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Stellenbosch reviews research following ‘racist’ paper outrage

Stellenbosch University is reviewing thousands of projects underway at the university to check for racial insensitivity, following a furore over a ‘racist’ journal article.

Editors of the journal Aging, Neuropsychology and Cognition earlier this month retracted a paper by authors from the university that claimed to show “cognitive impairment” in coloured* women in South Africa. The paper sparked academic and public outcry, with critics saying the science was underpinned by flawed colonial ideas and reproduced harmful stereotypes.

Eugene Cloete, the university’s vice-rector for research, innovation and postgraduate studies, is now reviewing thousands of research projects in the humanities, business and medical faculties. “There are probably other articles in the public domain that we might not know of with negative implications,” he said.

Cloete added that the incident has put the university back years in terms of its transformation agenda. One-fifth of students and 14 per cent of staff at the university, which was once exclusively designated for white people, are coloured.

Speaking on 21 May, vice-chancellor Wim de Villiers said that the university must make sure that such an incident never happens again and that “our investigations will reveal possible shortcomings in our processes”.

He added that one desirable outcome would be a protocol detailing how Stellenbosch researchers should deal with the issue of race in research in an ethically sound way: “This would ideally be an important contribution that Stellenbosch University can make to the South African higher education sector.”

The controversial paper purported to show that coloured women had an increased risk of “low cognitive functioning, as they present with low education levels and unhealthy lifestyle behaviours”.

However, a petition to have the paper retracted, with more than 10,000 signatures, claimed that the article “draws on colonial stereotypes of African women, and ‘coloured’ South African women specifically, as intellectually deficient”. It says the article “relies on flawed methodology and science, perpetuating harmful, racist stereotypes”.

The study included 60 self-identified coloured women from a township in the Western Cape. They were separated into age groups and asked to perform cognitive function tests that drew on United States norms. The study found that the cohort showed low cognitive functioning, which it attributed to low education levels and risky lifestyles.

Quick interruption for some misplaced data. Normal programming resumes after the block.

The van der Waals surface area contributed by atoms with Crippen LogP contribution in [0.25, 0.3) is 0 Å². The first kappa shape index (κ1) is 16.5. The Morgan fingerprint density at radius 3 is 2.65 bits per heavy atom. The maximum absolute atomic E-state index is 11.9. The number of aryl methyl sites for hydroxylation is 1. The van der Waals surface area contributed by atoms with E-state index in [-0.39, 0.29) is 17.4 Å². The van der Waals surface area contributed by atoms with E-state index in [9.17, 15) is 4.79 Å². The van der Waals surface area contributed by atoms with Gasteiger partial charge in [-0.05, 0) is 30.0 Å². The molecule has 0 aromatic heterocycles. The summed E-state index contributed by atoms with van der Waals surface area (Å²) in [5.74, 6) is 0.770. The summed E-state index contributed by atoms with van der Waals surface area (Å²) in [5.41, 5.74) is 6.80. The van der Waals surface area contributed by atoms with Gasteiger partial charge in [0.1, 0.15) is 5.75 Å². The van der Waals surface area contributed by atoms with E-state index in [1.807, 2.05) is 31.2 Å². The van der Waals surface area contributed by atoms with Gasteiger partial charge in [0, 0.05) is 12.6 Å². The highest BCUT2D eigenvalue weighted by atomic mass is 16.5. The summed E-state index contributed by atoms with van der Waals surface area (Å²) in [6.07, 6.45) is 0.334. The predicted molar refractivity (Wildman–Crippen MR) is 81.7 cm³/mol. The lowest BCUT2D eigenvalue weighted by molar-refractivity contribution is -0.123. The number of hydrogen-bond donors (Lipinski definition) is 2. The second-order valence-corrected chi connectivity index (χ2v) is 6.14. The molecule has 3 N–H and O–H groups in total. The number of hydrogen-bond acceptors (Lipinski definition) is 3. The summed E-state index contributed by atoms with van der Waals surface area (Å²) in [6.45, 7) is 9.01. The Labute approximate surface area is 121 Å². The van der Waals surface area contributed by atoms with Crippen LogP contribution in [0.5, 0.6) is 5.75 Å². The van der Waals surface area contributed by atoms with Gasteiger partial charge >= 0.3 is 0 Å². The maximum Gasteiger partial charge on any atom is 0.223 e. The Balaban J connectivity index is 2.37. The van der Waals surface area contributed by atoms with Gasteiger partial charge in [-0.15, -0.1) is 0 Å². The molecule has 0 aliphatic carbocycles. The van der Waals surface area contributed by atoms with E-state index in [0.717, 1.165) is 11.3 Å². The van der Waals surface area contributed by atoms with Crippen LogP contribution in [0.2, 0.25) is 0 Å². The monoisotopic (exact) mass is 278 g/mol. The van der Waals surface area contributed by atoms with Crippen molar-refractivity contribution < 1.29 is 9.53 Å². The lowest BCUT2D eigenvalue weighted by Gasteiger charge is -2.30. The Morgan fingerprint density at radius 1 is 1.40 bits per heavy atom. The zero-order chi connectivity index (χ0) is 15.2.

The authors acknowledged that the study, funded by the government’s National Research Foundation, was limited by the small sample size. Corresponding author on the paper, Elmarie Terblanche, told Research Africa that she was not allowed to comment as the matter was under investigation.

But Barbara Boswell, an associate professor in English literature at the University of Cape Town who started the petition to have the paper retracted, says there was a problem at every level of conceptualising the study, “from thinking through the research question to the approvals [the authors] were given”.

She says that scientific racism, which claimed to use scientific methods to show differences between races, had been used to justify racist policies such as apartheid: “It was used to make an argument about the inferiority of black people, indigenous people, and why they needed stewardship because they were not fully capable of looking after themselves and the land.”

Others query how the study managed to pass quality and ethics checks both at the university and the journal. “The study is based on ideological assumptions that are deeply rooted in a racialised and racist history, and those assumptions are overlaid with a set of scientific methods that are themselves fatally flawed,” says Garth Stevens, president-elect of the Psychological Society of South Africa, based at the University of the Witwatersrand.

In its retraction statement, the journal acknowledged that, although the article was peer reviewed, it contained serious methodological flaws and unsubstantiated assertions.

The university has launched an investigation into the research that led to the publication. Cloete said that the university’s ethics review committee approved a broad project, looking at health outcomes in low socio-economic settings and that racial categorisation was not included in the ethics application.

Cloete said the university will add an explicit clause in its research ethics policy stipulating that no research is to impinge on people’s human dignity: “We can talk about academic freedom, freedom of speech, human rights, ethics, peer review. For me, the test is how do we impact on human dignity?”

*Coloured is one of the four formal racial classifications used in South Africa, along with white, black/African, and Indian.